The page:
Rashi (Eruvin 59a) writes that only an area with this number of people constitutes a reshus harabim that cannot be enclosed with a tzuras hapesach. This excludes all the towns and cities inhabited by Jews from the Middle Ages until fairly modern times. They did not have 600,000 people and could therefore be enclosed by a tzuras hapesach. However, many rishonim disagree with Rashi and rule that any street or marketplace sixteen amos wide is a reshus harabim and cannot be enclosed with a tzuras hapesach. This issue is made more confusing since the Shulchan Aruch in Orach Chayim 345:7 rules strictly, whereas in 303:18 he appears to rule leniently. Many major authorities follow the lenient interpretation (Magen Avraham; Taz in 345), and it was upon this basis that most Eastern European communities constructed eruvin. However, according to most authorities this lenience cannot be used as the basis to permit an eruv today since most large Jewish communities are in places with more than 600,000 people.

A FIGHT OVER AN ERUV

In the thirteenth century, Rav Yaakov ben Rav Moshe of Alinsiya wrote a letter to the Rosh explaining why he forbade a tzuras hapesach eruv in his town. In his response, the Rosh replied that Rav Yaakov’s concerns were groundless and that he should immediately construct an eruv. Subsequent correspondence reveals that Rav Yaakov did not change his mind and still refused to erect an eruv in his town. The Rosh severely rebuked him for this recalcitrance, insisting that if he (Rav Yaakov) persisted he would be placed in cherem. The Rosh also ruled that Rav Yaakov had the status of a zakein mamrei, a Torah scholar who rules against the decision of the Sanhedrin, which is a capital offense (Shu’t HaRosh 21:8)! All this demonstrates that heated disputes over eruvin are by no means a recent phenomenon.

OVER-RELYING ON AN ERUV

Although there are many obvious advantages to having a kosher eruv, we should always be aware that there are also drawbacks. One major drawback is that people become unprepared if the eruv goes down one week. Suddenly, they cannot take their reading glasses to shul and their plans of pushing the stroller so they can eat the Shabbos meals at someone else’s house are disrupted.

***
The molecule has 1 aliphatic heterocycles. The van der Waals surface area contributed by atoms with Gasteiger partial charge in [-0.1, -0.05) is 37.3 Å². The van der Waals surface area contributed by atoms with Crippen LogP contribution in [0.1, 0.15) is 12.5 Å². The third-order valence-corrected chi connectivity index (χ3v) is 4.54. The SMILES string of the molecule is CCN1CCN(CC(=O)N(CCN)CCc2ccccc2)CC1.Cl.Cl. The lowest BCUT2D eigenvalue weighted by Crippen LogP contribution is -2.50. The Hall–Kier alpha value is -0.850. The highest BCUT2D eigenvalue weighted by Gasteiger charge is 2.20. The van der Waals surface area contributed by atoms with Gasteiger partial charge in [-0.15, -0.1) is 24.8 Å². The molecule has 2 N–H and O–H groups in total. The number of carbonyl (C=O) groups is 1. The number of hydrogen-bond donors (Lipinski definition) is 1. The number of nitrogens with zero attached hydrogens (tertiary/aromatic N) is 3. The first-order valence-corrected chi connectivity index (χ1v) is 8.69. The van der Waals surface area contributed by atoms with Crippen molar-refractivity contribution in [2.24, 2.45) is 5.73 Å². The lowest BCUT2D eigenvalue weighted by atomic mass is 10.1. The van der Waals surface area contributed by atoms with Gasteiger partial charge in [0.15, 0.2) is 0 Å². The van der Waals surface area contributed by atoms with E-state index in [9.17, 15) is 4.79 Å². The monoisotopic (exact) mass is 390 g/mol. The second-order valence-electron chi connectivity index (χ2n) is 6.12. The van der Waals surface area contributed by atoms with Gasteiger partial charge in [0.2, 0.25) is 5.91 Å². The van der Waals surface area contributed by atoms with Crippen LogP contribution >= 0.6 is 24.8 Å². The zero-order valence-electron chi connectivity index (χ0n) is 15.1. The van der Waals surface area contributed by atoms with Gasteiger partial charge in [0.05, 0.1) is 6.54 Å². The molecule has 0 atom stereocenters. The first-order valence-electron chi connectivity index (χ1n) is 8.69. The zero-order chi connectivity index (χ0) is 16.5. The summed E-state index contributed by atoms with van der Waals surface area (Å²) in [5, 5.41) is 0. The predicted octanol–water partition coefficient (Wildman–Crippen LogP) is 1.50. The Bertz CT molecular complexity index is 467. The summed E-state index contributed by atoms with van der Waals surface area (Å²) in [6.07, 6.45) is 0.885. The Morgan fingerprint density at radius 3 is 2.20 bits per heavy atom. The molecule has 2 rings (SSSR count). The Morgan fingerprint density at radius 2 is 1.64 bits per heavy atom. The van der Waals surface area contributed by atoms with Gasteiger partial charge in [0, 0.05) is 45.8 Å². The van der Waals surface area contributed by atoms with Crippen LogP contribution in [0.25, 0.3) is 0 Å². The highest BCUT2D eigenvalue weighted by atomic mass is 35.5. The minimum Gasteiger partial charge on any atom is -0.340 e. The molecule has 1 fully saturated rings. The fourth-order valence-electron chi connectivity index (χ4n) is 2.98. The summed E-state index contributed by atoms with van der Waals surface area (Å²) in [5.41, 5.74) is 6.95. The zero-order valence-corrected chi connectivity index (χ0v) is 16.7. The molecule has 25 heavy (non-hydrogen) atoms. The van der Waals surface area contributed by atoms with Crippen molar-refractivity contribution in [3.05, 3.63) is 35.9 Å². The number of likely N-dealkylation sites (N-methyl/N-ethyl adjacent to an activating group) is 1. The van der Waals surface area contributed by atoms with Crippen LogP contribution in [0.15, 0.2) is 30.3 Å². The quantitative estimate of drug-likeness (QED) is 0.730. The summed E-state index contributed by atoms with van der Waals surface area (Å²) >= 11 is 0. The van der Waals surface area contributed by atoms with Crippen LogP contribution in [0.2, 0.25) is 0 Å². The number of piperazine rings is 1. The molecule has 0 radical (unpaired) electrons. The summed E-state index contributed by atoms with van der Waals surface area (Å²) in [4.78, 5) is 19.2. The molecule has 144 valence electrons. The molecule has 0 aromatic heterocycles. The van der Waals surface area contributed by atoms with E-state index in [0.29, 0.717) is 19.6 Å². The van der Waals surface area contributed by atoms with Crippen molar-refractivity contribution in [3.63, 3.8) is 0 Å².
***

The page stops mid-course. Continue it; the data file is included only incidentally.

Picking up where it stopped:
Another disadvantage is that people become so used to having a eruv that they no longer pay serious attention to the prohibition against carrying. Children raised in such communities, and even adults who always lived in cities with an eruv, sometimes hardly realize that there is any prohibition against carrying.

In Israel, where virtually every town has an eruv, the assumption that there is always an eruv can be a tremendous disadvantage as the following story illustrates:

A moderately-learned frum Israeli moved to an American city with no eruv. He was hired by a yeshiva as cook and was responsible for the everyday kashrus of the yeshiva’s kitchen. The first Shabbos on his job, the new cook went for an afternoon stroll with his family, baby carriage and all. This raised a whirlwind in the yeshiva — people were shocked that they had entrusted the yeshiva’s kashrus to someone who openly desecrated Shabbos! Only later was it clarified that the cook was unaware that a city might not have an eruv. Living his entire life in cities with an eruv, he had automatically assumed that every city with a Jewish community had such a fixture!

In conclusion, we see that disputes among poskim over eruvin are not recent phenomena. In practice, what should an individual do? The solution proposed by Chazal for any such shaylah is “Aseh lecha rav, vehistalek min hasafek,” “Choose someone to be your rav, and remove yourself from doubt.” The rav can guide you to decide whether it is appropriate for you to carry within a certain eruv, after weighing factors including what heterim were used in the eruv’s construction, care of eruv maintenance and family factors. The psak and advice of one’s rav can never be underestimated!

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This Torah Article is Dedicated

Leilui Nishmas
Devorah bas Yaakov ע”ה
Olga Simons
By Her Granddaughter